The nervous system helps information travel through your body. It consists of your five senses, your brain, your spinal column, and the nerves that connect them all together. Suppose your eyes see a baseball flying toward your head. They send a message about the approaching ball to your brain. This message travels to a part of your brain called the cerebrum through your nerves. Your cerebrum sends this information to the cerebellum, which has to choose what you are going to do about the ball. It finally decides that you should catch it—after all, you’re wearing your baseball glove! The cerebellum sends this decision as message through other nerves to the arm and hand, activating the muscles used to catch the ball. Of course, all this takes time!

The time it takes from when your eye first notices the ball to when your arm reaches up to catch the ball is an example of reaction time. Even though stimuli travel very quickly along your nervous system as messages, your body doesn’t react instantly. Many athletes spend hours practicing to improve their reaction time.

Why does it matter?

This experiment tested reaction time and voluntary movement. However, there are reactions known as simple reflexes that are involuntary movements produced by the body in response to certain stimuli. Some of these reflexes are simple things like blinking. Other reflexes can be more complicated such as the withdrawal reflex. An example of the withdrawal reflex is when someone touches something hot and immediately pulls their hand away. Reflexes can prevent serious injury. Reaction time and reflexes can be very important to athletes, especially goalies trying to block pucks and baseball players trying to hit balls. Some sports rely more on reflexes than others, and different sports rely on different reflexes.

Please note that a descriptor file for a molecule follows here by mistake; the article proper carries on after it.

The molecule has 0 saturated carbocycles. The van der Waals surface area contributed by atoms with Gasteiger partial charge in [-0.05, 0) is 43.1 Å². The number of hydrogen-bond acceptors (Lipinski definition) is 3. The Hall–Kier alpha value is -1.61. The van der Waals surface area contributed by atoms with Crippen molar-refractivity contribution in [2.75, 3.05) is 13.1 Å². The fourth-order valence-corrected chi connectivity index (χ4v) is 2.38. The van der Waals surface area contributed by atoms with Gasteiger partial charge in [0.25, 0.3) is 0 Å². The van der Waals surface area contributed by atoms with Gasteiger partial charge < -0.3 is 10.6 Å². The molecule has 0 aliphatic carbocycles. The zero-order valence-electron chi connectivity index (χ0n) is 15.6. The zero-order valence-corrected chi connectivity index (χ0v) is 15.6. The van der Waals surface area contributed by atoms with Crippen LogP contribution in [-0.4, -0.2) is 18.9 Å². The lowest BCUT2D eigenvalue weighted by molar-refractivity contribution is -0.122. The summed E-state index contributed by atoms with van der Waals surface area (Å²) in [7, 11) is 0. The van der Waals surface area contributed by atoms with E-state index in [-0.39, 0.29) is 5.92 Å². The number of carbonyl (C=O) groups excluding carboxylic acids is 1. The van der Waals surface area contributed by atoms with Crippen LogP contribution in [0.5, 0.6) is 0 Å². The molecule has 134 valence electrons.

Why does it matter?

This experiment tested reaction time and voluntary movement. However, there are reactions known as simple reflexes that are involuntary movements produced by the body in response to certain stimuli. Some of these reflexes are simple things like blinking. Other reflexes can be more complicated such as the withdrawal reflex. An example of the withdrawal reflex is when someone touches something hot and immediately pulls their hand away. Reflexes can prevent serious injury. Reaction time and reflexes can be very important to athletes, especially goalies trying to block pucks and baseball players trying to hit balls. Some sports rely more on reflexes than others, and different sports rely on different reflexes.

Investigate further
  • Try the ruler drop test multiple times – can you improve your reaction time?
  • Test with multiple people to see if you can find a correlation between reaction time and other factors (examples: height, age, interest in sports, etc.)

For more information on this topic check out these Let's Talk Science resources:

Investigate further
  • Try the ruler drop test multiple times – can you improve your reaction time?
  • Test with multiple people to see if you can find a correlation between reaction time and other factors (examples: height, age, interest in sports, etc.)

For more information on this topic check out these Let's Talk Science resources: